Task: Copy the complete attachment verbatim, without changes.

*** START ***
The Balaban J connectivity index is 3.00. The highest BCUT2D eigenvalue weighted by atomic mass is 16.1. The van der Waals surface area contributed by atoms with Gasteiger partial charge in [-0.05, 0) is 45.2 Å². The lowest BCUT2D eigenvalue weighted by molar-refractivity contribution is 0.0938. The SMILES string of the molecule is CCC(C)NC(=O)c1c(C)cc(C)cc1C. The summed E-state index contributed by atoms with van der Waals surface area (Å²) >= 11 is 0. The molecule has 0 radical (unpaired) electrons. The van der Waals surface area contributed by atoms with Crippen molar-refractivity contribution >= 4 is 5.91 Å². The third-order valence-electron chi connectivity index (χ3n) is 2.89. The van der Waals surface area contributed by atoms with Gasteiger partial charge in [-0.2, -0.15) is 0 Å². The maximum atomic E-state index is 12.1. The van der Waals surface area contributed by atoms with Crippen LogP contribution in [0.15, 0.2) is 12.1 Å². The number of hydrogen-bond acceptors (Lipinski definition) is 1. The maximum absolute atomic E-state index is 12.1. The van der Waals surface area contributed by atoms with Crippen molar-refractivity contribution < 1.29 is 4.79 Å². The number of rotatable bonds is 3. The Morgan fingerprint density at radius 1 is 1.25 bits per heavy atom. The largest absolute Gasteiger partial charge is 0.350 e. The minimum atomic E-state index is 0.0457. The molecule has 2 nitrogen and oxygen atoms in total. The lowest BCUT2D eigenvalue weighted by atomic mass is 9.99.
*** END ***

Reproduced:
The Balaban J connectivity index is 3.00. The highest BCUT2D eigenvalue weighted by atomic mass is 16.1. The van der Waals surface area contributed by atoms with Gasteiger partial charge in [-0.05, 0) is 45.2 Å². The lowest BCUT2D eigenvalue weighted by molar-refractivity contribution is 0.0938. The SMILES string of the molecule is CCC(C)NC(=O)c1c(C)cc(C)cc1C. The summed E-state index contributed by atoms with van der Waals surface area (Å²) >= 11 is 0. The molecule has 0 radical (unpaired) electrons. The van der Waals surface area contributed by atoms with Crippen molar-refractivity contribution >= 4 is 5.91 Å². The third-order valence-electron chi connectivity index (χ3n) is 2.89. The van der Waals surface area contributed by atoms with Gasteiger partial charge in [-0.2, -0.15) is 0 Å². The maximum atomic E-state index is 12.1. The van der Waals surface area contributed by atoms with Crippen LogP contribution in [0.15, 0.2) is 12.1 Å². The number of hydrogen-bond acceptors (Lipinski definition) is 1. The maximum absolute atomic E-state index is 12.1. The van der Waals surface area contributed by atoms with Crippen molar-refractivity contribution < 1.29 is 4.79 Å². The number of rotatable bonds is 3. The Morgan fingerprint density at radius 1 is 1.25 bits per heavy atom. The largest absolute Gasteiger partial charge is 0.350 e. The minimum atomic E-state index is 0.0457. The molecule has 2 nitrogen and oxygen atoms in total. The lowest BCUT2D eigenvalue weighted by atomic mass is 9.99.